Ameer Ben Ali
Framed by Police
Ameer Ben Ali, an Algerian sailor, was sentenced to life in prison in 1891 for the mutilation murder of a prostitute in a New York City hotel. The discovery of the victim prompted speculation, soon discounted, that Jack the Ripper had arrived in New York. Ben Ali's conviction rested on the contention of police that there had been a trail of blood leading from the victim's hotel room to Ben Ali's room across the hall. Ben Ali was exonerated and released eleven years later based on the identification of an alternative suspect and an affidavit from a prominent journalist stating that a trail of blood linking Ben Ali to the crime had been planted by the police.
April 23, 1891 — Carrie Brown, a sixty-year-old prostitute, arrives with a younger man at the East River Hotel, an East-side New York City lodging house, in the late evening. They check into a corner room on the top floor.
April 24, 1891 — A room clerk discovers Brown's strangled and mutilated body while conducting a routine morning room check. Police arrest Ameer Ben Ali as a material witness. Ben Ali, an Algerian who used the name George Frank, was not the man believed to have checked into the hotel with Brown but rather occupied a room across the hall.
April 26, 1891 — New York Chief of Detectives Thomas F. Byrnes issues a "general alarm" for the arrest of "a man about five feet nine inches high, about thirty-one years old, light hair and mustache, speaks broken English."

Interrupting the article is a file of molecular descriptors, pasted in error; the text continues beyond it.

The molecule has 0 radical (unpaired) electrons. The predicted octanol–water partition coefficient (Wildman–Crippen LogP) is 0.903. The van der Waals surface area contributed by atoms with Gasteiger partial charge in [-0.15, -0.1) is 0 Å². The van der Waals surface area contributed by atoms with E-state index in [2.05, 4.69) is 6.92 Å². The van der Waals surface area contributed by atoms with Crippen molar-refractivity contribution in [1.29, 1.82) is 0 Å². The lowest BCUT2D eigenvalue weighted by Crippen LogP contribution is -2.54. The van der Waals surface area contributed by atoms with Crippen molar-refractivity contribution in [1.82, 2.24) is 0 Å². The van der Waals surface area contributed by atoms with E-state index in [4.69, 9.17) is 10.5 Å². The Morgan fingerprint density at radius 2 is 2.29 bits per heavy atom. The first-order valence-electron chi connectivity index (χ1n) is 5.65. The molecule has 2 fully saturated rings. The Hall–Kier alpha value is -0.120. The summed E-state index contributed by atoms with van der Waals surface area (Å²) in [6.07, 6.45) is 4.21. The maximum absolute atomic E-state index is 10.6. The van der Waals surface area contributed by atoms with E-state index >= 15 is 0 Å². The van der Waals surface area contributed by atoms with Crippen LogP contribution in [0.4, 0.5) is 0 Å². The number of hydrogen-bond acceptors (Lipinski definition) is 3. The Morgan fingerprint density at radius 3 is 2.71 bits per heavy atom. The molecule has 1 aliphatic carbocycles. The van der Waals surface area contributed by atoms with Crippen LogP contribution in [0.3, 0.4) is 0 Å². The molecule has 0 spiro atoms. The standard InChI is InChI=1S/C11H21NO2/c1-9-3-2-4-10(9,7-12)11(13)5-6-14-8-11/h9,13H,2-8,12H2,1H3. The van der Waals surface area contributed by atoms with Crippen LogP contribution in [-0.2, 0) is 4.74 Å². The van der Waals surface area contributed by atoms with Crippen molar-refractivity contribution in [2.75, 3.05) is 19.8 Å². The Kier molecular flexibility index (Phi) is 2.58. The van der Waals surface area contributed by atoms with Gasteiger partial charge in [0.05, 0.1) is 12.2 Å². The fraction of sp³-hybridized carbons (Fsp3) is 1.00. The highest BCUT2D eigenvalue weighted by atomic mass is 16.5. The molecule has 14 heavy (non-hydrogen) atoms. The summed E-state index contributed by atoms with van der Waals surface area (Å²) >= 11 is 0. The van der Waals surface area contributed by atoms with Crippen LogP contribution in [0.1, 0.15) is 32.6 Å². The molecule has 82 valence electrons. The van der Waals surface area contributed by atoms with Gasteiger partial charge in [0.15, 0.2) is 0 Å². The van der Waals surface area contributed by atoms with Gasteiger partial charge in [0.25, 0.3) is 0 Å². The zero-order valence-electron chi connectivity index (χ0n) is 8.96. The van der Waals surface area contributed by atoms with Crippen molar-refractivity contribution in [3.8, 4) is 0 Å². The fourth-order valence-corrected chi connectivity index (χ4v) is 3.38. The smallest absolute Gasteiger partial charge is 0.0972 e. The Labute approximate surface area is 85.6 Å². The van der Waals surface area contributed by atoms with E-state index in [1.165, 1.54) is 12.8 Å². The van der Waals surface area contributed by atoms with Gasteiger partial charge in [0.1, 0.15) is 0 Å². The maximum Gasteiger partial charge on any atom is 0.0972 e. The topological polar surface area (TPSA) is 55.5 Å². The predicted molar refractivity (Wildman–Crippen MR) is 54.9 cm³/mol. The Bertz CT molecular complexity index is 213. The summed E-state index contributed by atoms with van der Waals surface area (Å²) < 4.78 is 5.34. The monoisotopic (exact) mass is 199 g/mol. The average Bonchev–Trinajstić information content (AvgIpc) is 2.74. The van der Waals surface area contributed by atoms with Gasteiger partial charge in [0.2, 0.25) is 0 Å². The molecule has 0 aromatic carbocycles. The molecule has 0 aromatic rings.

April 30, 1891 — Barnes announces that "circumstantial facts" implicate George Frank (alias Ben Ali) in the crime.
May 2, 1891 — Ben Ali denies guilt.
May 18, 1891 — A grand jury indicts Ben Ali for Brown's murder.
June 24, 1891 — Ben Ali's trial begins. The prosecution reveals that the principal evidence against Ben Ali is a trail of blood leading from Brown's room across the hall to his room.
July 3, 1891 — Ben Ali is convicted of second degree murder.
July 10, 1891 — Ben Ali is sentenced to life in prison.
July 13, 1891 — Ben Ali seeks a pardon from Governor Roswell P. Flower based two affidavits. One is from journalist Jacob Riis, of the New York Sun, who had arrived at the scene of the crime shortly after it was discovered. The Riis affidavit states that there had been no trail of blood leading from Brown's room to Ben Ali's room. The other affidavit is from George Damon, a Crawford, New Jersey, man, stating that shortly after the crime a Danish servant in his employ disappeared, presumably leaving the country, shortly after the crime. In the man's room, Damon says he found blood-stained clothing and a key from the East River Hotel.
April 16, 1891 — New York Governor Benjamin B. Odell pardons Ben Ali.
April 22, 1901 — Ben Ali is released from Matteawan State Hospital for Insane Convicts at Dannemora after serving nearly eleven years of a life sentence.
Crime date: April 23-24, 1891
Jurisdiction: New York County, New York
Related crime(s): None
Age: 20s or 30s
Race or ethnicity: Algerian
Arrest date: April 25, 1891
Victim: Carrie Brown
Victim's occupation: Reportedly a prostitute
Victim's gender: Female
Victim's race: White
Victim's age: 60
How defendant became a suspect: Occupied hotel room across the hall from the room in which the murder occurred
Principal evidence of defendant's guilt: A purported trail of blood leading from the victim's hotel room to a room across the hall to a room occupied by Ben Ali
Principal defense: Claim of framing by police
Type of trial: Jury
Conviction date: July 3, 1891
Convicted of: Second-degree murder
Appellate record: None
Basis for exoneration: Affidavits stating that there had been no trail of blood and identifying an alternative suspect who apparently fled the country after the crime
Legal form of exoneration: Pardon
Release date: April 22, 1901
Days of incarceration: 3,649
Prior record: None
— Cara Settipani